A House of Gentlefolk/Chapter XXXVII
For more than two hours Lavretsky wandered about the streets of town. The night he had spent in the outskirts of Paris returned to his mind. His heart was bursting and his head, dull and stunned, was filled again with the same dark senseless angry thoughts, constantly recurring. "She is alive, she is here," he muttered with ever fresh amazement. He felt that he had lost Lisa. His wrath choked him; this blow had fallen too suddenly upon him. How could he so readily have believed in the nonsensical gossip of a journal, a wretched scrap of paper? "Well, if I had not believed it," he thought, "what difference would it have made? I should not have known that Lisa loved me; she would not have known it herself." He could not rid himself of the image, the voice, the eyes of his wife . . . and he cursed himself, he cursed everything in the world.
Wearied out he went towards morning to Lemm's. For a long while he could make no one hear; at last at a window the old man's head appeared in a nightcap, sour, wrinkled, and utterly unlike the inspired austere visage which twenty-four hours ago had looked down imperiously upon Lavretsky in all the dignity of artistic grandeur.
"What do you want?" queried Lemm. "I can't play to you every night, I have taken a decoction for a cold." But Lavretsky's face, apparently, struck him as strange; the old man made a shade for his eyes with his hand, took a look at his elated visitor, and let him in.
Lavretsky went into the room and sank into a chair. The old man stood still before him, wrapping the skirts of his shabby striped dressing-gown around him, shrinking together and gnawing his lips.
"My wife is here," Lavretsky brought out. He raised his head and suddenly broke into involuntary laughter.
Lemm's face expressed bewilderment, but he did not even smile, only wrapped himself closer in his dressing-gown.
"Of course, you don't know," Lavretsky went on, "I had imagined . . . I read in a paper that she was dead."
"O--oh, did you read that lately?" asked Lemm.
"O--oh," repeated the old man, raising his eyebrows. "And she is here?"
"Yes. She is at my house now; and I . . . I am an unlucky fellow."
And he laughed again.
"You are an unlucky fellow," Lemm repeated slowly.
"Christopher Fedoritch," began Lavretsky, "would you undertake to carry a note for me?"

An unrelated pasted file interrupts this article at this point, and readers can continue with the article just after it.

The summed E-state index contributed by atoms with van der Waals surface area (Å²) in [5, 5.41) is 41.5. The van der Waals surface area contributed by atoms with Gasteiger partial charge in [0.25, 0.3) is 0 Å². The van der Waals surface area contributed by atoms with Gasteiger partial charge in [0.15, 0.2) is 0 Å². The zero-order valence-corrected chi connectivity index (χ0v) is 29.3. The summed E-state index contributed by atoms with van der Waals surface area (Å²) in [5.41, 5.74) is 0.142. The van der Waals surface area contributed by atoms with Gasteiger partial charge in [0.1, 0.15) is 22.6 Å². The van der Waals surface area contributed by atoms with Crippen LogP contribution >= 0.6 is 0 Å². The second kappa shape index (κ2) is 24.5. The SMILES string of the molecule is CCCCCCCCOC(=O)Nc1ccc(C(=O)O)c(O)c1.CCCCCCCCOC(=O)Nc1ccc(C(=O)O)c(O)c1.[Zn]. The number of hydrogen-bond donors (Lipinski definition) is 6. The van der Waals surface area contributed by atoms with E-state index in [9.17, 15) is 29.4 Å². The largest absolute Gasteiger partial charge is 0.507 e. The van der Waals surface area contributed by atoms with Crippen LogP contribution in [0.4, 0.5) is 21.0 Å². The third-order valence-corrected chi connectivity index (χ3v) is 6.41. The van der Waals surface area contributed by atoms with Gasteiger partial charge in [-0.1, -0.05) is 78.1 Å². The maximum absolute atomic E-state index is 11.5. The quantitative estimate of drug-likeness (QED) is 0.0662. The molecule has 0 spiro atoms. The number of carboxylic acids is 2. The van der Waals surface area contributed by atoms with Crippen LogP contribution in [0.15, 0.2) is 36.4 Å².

"H'm. May I know to whom?"
"Ah . . . yes, yes, I understand. Very good. And when must the letter be received?"
"To-morrow, as early as possible."
"H'm. I can send Katrine, my cook. No, I will go myself."
"And you will bring me an answer?"
"Yes, I will bring you an answer."
"Yes, my poor young friend; you are certainly an unlucky young man."
Lavretsky wrote a few words to Lisa. He told her of his wife's arrival, begged her to appoint a meeting with him,--then he flung himself on the narrow sofa, with his face to the wall; and the old man lay down on the bed, and kept muttering a long while, coughing and drinking off his decoction by gulps.
The morning came; they both got up. With strange eyes they looked at one another. At that moment Lavretsky longed to kill himself. The cook, Katrine, brought them some villainous coffee. It struck eight. Lemm put on his hat, and saying that he was going to give a lesson at the Kalitins' at ten, but he could find a suitable pretext for going there now, he set off. Lavretsky flung himself again on the little sofa, and once more the same bitter laugh stirred in the depth of his soul. He thought of how his wife had driven him out of his house; he imagined Lisa's position, covered his eyes and clasped his hands behind his head. At last Lemm came back and brought him a scrap of paper, on which Lisa had scribbled in pencil the following words: "We cannot meet to-day; perhaps, to-morrow evening. Good-bye." Lavretsky thanked Lemm briefly and indifferently, and went home.